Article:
Millennials are the most social-justice-warring generation ever and it’s hard to imagine anything less appealing to them than an old white man forgetting to check his privilege and doing something so insensitive as becoming president of the United States. Yet, here the are in a recent Monmouth study, saying that they want old, white Bernie Sanders as president. And this isn’t new. Millennials were the old, white Ron Paul’s largest and most ardent followers in his 2008 and 2012 presidential campaigns.

Is this some sort of bizarre oedipal longing for Santa-like figure with crazy hair and crazier ideas on the economy? Well, the way Sanders talks about how much of other people’s stuff he’s going to give away, that might just be the case.

But I think there’s something else going on here.



Sanders has said, “That is why what I call our campaign…which is unique in American history….I call it a political revolution.” Revolution? And that echos the Ron Paul Revolution from previous campaigns. So, why does that appeal to the younger voters?

In a discussion I had with Brit Vorreiter of AFF, she mentioned that Millennials are unique because in their case, more than any preceding generation, they’ve had their basic needs universally fulfilled. In Maslow’s theory of the hierarchy of needs, one must satisfy the lower levels of needs before you can graduate to the next level. In the case of those born in the early ’80s to the early ’00s, everything in the lower rungs has been amply satisfied.

Food and shelter (physiological needs) have been taken care of in this the wealthiest society in the world ever. The only risk to safety that most Millennials face is someone hacking their Snapchat account. They are loved and belong more than any other group of people on Earth and if you don’t love them or include them, they’ll sue you. And this is the group of people in which everyone got a star for just showing up, so their esteem is off the charts. The only thing left for them is self-actualization.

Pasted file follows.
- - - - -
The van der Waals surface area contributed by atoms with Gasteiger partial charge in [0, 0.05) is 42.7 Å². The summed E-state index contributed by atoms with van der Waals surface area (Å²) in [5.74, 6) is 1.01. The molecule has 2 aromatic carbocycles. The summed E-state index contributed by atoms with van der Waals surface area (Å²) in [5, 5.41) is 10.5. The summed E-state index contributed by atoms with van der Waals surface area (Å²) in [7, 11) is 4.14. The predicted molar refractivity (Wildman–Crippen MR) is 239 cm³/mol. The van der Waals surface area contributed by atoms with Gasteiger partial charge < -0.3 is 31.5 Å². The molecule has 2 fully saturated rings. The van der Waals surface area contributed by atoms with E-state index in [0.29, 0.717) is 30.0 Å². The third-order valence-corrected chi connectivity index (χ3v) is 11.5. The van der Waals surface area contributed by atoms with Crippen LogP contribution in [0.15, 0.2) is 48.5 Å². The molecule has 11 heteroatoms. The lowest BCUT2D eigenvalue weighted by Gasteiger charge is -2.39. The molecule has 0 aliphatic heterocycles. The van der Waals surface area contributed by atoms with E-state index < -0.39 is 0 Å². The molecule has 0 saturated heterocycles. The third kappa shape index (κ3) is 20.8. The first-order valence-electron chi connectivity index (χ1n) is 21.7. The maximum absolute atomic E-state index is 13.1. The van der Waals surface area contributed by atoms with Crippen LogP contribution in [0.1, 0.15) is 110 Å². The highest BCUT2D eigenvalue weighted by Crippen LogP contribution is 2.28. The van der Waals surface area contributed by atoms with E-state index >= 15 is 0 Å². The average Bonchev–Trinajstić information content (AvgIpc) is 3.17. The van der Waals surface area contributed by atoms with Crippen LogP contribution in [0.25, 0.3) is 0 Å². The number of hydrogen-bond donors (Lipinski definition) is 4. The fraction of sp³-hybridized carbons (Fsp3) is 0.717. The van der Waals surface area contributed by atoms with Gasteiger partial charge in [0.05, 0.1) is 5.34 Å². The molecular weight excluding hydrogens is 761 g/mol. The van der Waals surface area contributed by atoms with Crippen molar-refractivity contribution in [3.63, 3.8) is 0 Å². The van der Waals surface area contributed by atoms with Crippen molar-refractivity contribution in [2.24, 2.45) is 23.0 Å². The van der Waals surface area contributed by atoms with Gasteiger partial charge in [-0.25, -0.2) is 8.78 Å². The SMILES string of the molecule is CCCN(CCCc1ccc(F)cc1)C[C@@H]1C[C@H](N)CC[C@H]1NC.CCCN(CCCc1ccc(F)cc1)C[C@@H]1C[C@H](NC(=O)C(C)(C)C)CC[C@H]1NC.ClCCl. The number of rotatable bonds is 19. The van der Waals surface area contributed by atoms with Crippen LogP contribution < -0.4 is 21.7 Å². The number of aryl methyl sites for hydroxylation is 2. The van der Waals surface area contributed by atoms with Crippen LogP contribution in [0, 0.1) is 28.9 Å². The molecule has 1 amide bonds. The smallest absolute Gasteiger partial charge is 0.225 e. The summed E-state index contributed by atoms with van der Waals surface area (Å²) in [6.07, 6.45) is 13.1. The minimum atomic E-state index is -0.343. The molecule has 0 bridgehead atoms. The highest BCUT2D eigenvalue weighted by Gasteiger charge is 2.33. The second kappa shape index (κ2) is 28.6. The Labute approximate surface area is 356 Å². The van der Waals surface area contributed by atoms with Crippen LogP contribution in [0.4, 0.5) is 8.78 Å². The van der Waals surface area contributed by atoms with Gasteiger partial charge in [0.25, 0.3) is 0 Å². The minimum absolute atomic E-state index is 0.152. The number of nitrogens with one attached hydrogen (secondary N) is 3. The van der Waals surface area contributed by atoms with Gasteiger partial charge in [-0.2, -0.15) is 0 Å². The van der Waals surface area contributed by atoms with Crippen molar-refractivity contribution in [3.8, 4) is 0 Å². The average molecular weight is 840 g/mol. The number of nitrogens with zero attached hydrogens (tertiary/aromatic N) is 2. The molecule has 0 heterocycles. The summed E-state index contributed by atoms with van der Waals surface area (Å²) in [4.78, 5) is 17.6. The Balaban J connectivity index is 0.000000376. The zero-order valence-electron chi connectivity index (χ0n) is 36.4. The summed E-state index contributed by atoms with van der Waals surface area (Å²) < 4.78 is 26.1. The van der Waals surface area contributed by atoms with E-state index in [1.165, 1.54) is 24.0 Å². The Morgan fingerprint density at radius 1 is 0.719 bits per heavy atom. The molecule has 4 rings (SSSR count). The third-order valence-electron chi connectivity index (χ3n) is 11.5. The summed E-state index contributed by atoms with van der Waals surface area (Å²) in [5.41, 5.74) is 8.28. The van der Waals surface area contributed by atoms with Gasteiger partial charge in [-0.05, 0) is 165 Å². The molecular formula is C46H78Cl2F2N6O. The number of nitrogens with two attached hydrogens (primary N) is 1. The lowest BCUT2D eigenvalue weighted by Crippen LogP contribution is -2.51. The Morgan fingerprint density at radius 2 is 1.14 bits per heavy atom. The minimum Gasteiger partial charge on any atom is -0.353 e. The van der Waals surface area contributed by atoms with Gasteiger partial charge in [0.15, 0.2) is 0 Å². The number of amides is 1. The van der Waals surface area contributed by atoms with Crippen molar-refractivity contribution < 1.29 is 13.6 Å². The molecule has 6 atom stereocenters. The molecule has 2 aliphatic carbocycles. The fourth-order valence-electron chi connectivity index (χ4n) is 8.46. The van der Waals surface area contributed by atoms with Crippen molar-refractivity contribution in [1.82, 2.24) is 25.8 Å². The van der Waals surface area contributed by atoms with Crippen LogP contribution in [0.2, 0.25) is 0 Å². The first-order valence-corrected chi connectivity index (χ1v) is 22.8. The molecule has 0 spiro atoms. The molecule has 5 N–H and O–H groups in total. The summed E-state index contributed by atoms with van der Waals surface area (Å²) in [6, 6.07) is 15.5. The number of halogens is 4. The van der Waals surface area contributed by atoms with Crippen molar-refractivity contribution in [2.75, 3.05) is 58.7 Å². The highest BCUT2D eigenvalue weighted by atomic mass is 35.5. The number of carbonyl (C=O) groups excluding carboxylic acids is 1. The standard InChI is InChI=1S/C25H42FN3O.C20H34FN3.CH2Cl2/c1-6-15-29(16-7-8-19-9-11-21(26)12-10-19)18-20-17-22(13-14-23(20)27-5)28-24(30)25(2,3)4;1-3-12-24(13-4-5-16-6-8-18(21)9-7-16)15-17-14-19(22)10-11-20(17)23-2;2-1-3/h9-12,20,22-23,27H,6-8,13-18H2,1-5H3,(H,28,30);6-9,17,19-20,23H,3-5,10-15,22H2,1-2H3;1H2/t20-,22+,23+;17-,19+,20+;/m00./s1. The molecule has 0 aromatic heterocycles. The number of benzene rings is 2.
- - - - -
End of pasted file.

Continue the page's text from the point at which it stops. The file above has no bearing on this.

But how does that make them swoon after old white men? Well, Millennials, more than any preceding generation, aren’t worried about being able to work to pay for an apartment (what are your parents for anyway?). They’re not worried about fighting crime (way down since the ’90s) and they don’t need a politician’s empathy (ie Bill Clinton’s “I feel your pain”). They don’t even react to calls to patriotism to help them feel good about themselves. The only thing they want from a politician is to change the world and they want to be a part of it. The only thing worth putting any effort into for them is revolution. Basically, this is what happens when every kid gets a trophy.

The only problem, as anyone with a half a degree from the local state college can see, people who haven’t satisfied those levels of needs on their own aren’t prepared for self-actualization and can be easily lured by the false profits of change, as we saw with Obama. Millions were suckered into the hope and change propaganda only to end up with the tired status quo. But even worse is supporting a revolution that might actually happen and destroying the economy in the process. There’s absolutely no way that an economy can sustain the types of things Sanders is promising, as the Venezuelan experiment is demonstrating in tragic detail. A Sanders presidency would be an unmitigated economic disaster putting us on par with Greece and leaving no one wealthy enough to bail us out.

But, that type of economic collapse may not be so bad for the Millennials after all. They might benefit from having to start from scratch on the hierarchy of needs.

#wut #lolz #feelTheBern